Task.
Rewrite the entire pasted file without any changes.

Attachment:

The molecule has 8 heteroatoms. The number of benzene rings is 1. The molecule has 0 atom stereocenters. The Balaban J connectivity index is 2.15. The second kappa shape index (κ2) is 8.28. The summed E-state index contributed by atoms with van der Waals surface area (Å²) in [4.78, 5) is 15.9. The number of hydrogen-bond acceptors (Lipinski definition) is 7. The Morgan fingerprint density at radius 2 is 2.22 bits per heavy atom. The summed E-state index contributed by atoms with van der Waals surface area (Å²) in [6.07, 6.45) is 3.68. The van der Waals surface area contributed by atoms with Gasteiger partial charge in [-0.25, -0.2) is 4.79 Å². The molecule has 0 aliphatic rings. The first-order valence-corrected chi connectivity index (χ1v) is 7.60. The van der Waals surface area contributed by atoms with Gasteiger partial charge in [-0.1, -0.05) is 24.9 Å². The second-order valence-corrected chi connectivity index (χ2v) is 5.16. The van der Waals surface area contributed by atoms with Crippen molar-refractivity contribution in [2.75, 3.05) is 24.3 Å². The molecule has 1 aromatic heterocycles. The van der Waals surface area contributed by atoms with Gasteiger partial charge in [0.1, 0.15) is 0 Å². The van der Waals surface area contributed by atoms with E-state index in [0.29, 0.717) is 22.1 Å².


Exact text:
The molecule has 8 heteroatoms. The number of benzene rings is 1. The molecule has 0 atom stereocenters. The Balaban J connectivity index is 2.15. The second kappa shape index (κ2) is 8.28. The summed E-state index contributed by atoms with van der Waals surface area (Å²) in [4.78, 5) is 15.9. The number of hydrogen-bond acceptors (Lipinski definition) is 7. The Morgan fingerprint density at radius 2 is 2.22 bits per heavy atom. The summed E-state index contributed by atoms with van der Waals surface area (Å²) in [6.07, 6.45) is 3.68. The van der Waals surface area contributed by atoms with Gasteiger partial charge in [-0.25, -0.2) is 4.79 Å². The molecule has 0 aliphatic rings. The first-order valence-corrected chi connectivity index (χ1v) is 7.60. The van der Waals surface area contributed by atoms with Gasteiger partial charge in [-0.1, -0.05) is 24.9 Å². The second-order valence-corrected chi connectivity index (χ2v) is 5.16. The van der Waals surface area contributed by atoms with Crippen molar-refractivity contribution in [2.75, 3.05) is 24.3 Å². The molecule has 1 aromatic heterocycles. The van der Waals surface area contributed by atoms with Gasteiger partial charge in [0.1, 0.15) is 0 Å². The van der Waals surface area contributed by atoms with E-state index in [0.29, 0.717) is 22.1 Å².